Centre For Family Equity

Justice at Work for Lone Mothers in BC

Investigating the impacts of COVID-19 on low-waged lone mother workers

The COVID-19 pandemic disrupted and significantly changed the work and incomes of lone working mothers across the country.

It is estimated that the economic fallout from the pandemic erased two decades of progress for single mothers. At the height of the pandemic, over a quarter of lone mothers with children under the age of 12 lost their jobs or had their hours significantly cut in Canada. And data shows that both before and after the pandemic, the majority of parents living in poverty in BC are lone mothers. 

Through our multi-year Justice at Work project, we engaged lone-mother workers across the province to find out how the pandemic impacted their incomes, jobs, and careers. What we had heard was devastating.  

Engaging Lone Mother Workers Across the Province

In March 2024, we released a first-of-its-kind research report, No Way to Escape: The Impact of the COVID-19 Pandemic on Low-Income Lone-Mother Workers in BC

Led by a team of peer researchers who were all lone mothers, our inquiry found the pandemic had a significant, negative impact on the economic situation for most of the low-income lone mothers in the study.

Three broad themes emerged in the research findings: child care and lone parenting, health and well-being, and economic impacts. Findings include:

  • School and child care closures during the pandemic forced many lone mothers to leave their jobs or reduce their hours, impacting their income and later their return to the labour market. Access to child care continues to be a major barrier to accessing employment.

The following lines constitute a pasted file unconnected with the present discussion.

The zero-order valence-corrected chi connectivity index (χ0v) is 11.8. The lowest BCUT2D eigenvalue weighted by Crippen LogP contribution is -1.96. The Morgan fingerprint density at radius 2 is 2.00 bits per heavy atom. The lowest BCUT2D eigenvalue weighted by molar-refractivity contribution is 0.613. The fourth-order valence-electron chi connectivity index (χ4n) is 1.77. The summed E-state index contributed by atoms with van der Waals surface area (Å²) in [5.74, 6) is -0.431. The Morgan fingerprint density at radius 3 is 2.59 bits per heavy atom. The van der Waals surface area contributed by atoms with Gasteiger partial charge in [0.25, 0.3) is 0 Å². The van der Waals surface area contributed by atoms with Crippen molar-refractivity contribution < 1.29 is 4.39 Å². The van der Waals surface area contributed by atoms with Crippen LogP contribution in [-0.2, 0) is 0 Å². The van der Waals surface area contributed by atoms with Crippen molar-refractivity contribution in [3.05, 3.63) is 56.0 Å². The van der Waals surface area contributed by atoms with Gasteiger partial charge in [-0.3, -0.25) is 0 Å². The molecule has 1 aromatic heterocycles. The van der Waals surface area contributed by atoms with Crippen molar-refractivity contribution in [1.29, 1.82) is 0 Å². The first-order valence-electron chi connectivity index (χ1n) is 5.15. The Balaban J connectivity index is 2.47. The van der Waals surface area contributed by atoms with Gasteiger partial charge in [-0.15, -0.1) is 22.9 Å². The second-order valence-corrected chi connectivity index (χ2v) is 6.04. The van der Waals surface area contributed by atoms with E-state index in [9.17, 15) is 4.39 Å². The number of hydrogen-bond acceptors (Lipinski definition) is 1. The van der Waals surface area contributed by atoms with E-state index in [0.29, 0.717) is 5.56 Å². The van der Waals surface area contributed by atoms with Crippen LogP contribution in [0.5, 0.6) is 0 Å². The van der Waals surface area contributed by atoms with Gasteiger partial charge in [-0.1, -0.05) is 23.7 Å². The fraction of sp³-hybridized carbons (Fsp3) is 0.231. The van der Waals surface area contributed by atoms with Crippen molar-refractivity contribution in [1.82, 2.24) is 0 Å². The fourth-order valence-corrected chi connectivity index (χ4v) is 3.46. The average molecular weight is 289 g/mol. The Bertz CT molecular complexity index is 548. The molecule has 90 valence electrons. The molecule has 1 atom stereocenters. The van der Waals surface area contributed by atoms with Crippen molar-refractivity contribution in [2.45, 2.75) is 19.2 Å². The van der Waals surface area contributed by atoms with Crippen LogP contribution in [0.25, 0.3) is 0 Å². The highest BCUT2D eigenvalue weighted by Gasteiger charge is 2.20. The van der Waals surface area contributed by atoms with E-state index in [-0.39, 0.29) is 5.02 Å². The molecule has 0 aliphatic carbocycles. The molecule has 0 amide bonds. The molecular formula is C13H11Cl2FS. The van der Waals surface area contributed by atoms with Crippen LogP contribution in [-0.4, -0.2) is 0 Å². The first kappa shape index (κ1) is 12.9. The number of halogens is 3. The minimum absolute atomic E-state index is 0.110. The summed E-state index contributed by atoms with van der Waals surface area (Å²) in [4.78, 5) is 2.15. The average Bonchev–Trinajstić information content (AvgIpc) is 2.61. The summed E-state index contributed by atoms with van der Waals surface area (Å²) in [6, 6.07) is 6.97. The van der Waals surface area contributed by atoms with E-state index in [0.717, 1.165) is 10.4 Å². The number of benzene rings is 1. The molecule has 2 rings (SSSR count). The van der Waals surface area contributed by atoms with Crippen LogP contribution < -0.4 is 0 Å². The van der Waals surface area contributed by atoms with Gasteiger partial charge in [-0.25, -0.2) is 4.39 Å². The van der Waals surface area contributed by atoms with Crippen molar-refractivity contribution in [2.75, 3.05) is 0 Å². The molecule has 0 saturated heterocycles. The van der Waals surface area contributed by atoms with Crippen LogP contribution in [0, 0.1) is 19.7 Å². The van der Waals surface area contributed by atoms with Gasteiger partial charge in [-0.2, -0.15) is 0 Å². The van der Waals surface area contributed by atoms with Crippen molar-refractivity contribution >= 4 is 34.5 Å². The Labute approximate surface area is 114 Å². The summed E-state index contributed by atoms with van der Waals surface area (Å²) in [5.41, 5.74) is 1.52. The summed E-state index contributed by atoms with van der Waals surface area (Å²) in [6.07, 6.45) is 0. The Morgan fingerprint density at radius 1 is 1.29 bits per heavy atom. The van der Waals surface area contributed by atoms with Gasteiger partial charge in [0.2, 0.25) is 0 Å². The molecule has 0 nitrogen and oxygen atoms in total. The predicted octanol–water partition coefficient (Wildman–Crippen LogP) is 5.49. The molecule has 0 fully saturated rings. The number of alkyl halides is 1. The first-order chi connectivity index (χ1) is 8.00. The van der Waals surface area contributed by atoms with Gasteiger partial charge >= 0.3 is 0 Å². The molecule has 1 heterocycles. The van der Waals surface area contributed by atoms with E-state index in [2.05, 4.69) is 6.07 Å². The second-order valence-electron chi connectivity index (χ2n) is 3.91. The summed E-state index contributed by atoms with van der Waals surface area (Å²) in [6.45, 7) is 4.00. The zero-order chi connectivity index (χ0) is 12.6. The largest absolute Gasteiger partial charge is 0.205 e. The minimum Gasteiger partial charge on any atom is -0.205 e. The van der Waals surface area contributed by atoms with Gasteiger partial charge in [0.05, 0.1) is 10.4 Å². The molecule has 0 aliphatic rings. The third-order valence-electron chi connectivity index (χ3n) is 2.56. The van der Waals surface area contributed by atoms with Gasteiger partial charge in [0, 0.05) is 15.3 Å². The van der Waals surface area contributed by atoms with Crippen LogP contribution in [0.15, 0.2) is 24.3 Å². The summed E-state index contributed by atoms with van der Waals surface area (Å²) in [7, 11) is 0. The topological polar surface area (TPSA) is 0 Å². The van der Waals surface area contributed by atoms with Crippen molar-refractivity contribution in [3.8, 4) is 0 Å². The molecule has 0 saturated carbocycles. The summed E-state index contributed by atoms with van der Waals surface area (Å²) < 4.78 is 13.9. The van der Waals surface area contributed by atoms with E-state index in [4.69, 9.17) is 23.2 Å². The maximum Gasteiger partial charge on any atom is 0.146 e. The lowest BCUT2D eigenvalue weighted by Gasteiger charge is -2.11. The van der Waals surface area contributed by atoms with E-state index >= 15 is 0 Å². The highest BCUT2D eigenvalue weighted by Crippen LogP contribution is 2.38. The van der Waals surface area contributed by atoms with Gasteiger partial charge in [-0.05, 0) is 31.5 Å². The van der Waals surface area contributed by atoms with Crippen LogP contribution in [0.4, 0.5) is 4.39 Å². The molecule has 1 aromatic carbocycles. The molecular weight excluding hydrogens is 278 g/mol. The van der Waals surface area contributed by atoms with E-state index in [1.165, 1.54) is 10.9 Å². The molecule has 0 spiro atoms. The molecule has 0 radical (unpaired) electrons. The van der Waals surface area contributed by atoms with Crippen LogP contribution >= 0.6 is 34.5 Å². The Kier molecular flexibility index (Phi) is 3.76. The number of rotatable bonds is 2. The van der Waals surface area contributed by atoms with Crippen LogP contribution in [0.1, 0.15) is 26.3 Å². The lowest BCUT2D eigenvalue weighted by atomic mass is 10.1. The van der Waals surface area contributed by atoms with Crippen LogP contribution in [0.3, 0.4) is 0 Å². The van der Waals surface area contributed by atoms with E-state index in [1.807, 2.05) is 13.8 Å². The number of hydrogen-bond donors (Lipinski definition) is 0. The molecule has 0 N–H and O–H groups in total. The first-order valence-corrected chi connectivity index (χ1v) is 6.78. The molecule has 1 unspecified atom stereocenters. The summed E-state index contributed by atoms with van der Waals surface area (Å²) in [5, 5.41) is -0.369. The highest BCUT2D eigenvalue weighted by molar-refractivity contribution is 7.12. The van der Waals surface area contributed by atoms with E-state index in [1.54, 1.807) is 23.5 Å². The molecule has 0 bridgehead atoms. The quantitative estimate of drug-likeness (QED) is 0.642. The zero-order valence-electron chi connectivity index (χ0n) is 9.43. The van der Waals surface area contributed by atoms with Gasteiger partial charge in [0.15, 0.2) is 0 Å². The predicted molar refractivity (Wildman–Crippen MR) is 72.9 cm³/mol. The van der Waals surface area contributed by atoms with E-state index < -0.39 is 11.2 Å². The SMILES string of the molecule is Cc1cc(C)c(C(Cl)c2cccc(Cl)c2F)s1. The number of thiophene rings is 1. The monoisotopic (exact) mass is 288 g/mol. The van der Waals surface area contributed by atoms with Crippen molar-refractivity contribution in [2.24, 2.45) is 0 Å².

• Participants who had been self-employed or engaged in gig work often lacked documentation to prove their employment and income status, which excluded them from government support, including the CERB.
  • The lack of adequate sick days along with mandated school and child-care closures and children home sick jeopardized the income and jobs of participants.
  • Social isolation was worse for families with special-needs children who were also experiencing loss of access to service supports.
  • Some participants experienced family breakdown and became lone caregivers during the pandemic. These lone mothers were, in most cases, physically assaulted as well as emotionally and mentally abused. With the closure of transition houses in some areas, and limited access to other support services during the pandemic, intimate-partner violence left some mothers homeless and at risk of further harm.
  • A lack of mental-health support services aggravated their mental-health challenges during the pandemic.
  • Many participants experienced short- and long-term work and income interruptions due to the pandemic and were pushed to engage in more unstable and low-waged precarious jobs.
  • Others resorted to selling personal possessions to put food on the table.
  • Many of the lone mothers in the study didn’t have the formal education and skills that are required to secure a stable job.